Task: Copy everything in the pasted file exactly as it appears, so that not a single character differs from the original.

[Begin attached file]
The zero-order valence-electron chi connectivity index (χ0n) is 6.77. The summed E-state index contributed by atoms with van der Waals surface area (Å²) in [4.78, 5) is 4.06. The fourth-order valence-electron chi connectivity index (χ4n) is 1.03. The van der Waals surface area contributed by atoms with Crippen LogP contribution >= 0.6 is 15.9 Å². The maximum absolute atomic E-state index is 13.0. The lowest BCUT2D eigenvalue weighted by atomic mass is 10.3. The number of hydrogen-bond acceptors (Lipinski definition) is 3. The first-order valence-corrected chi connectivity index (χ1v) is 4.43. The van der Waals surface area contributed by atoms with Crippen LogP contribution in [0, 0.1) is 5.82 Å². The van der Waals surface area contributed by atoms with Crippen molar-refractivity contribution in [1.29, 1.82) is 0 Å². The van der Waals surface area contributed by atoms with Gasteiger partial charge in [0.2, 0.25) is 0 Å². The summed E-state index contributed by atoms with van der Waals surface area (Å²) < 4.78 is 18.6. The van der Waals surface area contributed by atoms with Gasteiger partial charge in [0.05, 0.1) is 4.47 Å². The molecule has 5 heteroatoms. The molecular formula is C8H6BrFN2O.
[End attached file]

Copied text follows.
The zero-order valence-electron chi connectivity index (χ0n) is 6.77. The summed E-state index contributed by atoms with van der Waals surface area (Å²) in [4.78, 5) is 4.06. The fourth-order valence-electron chi connectivity index (χ4n) is 1.03. The van der Waals surface area contributed by atoms with Crippen LogP contribution >= 0.6 is 15.9 Å². The maximum absolute atomic E-state index is 13.0. The lowest BCUT2D eigenvalue weighted by atomic mass is 10.3. The number of hydrogen-bond acceptors (Lipinski definition) is 3. The first-order valence-corrected chi connectivity index (χ1v) is 4.43. The van der Waals surface area contributed by atoms with Crippen LogP contribution in [0, 0.1) is 5.82 Å². The van der Waals surface area contributed by atoms with Crippen molar-refractivity contribution in [1.29, 1.82) is 0 Å². The van der Waals surface area contributed by atoms with Gasteiger partial charge in [0.2, 0.25) is 0 Å². The summed E-state index contributed by atoms with van der Waals surface area (Å²) < 4.78 is 18.6. The van der Waals surface area contributed by atoms with Gasteiger partial charge in [0.05, 0.1) is 4.47 Å². The molecule has 5 heteroatoms. The molecular formula is C8H6BrFN2O.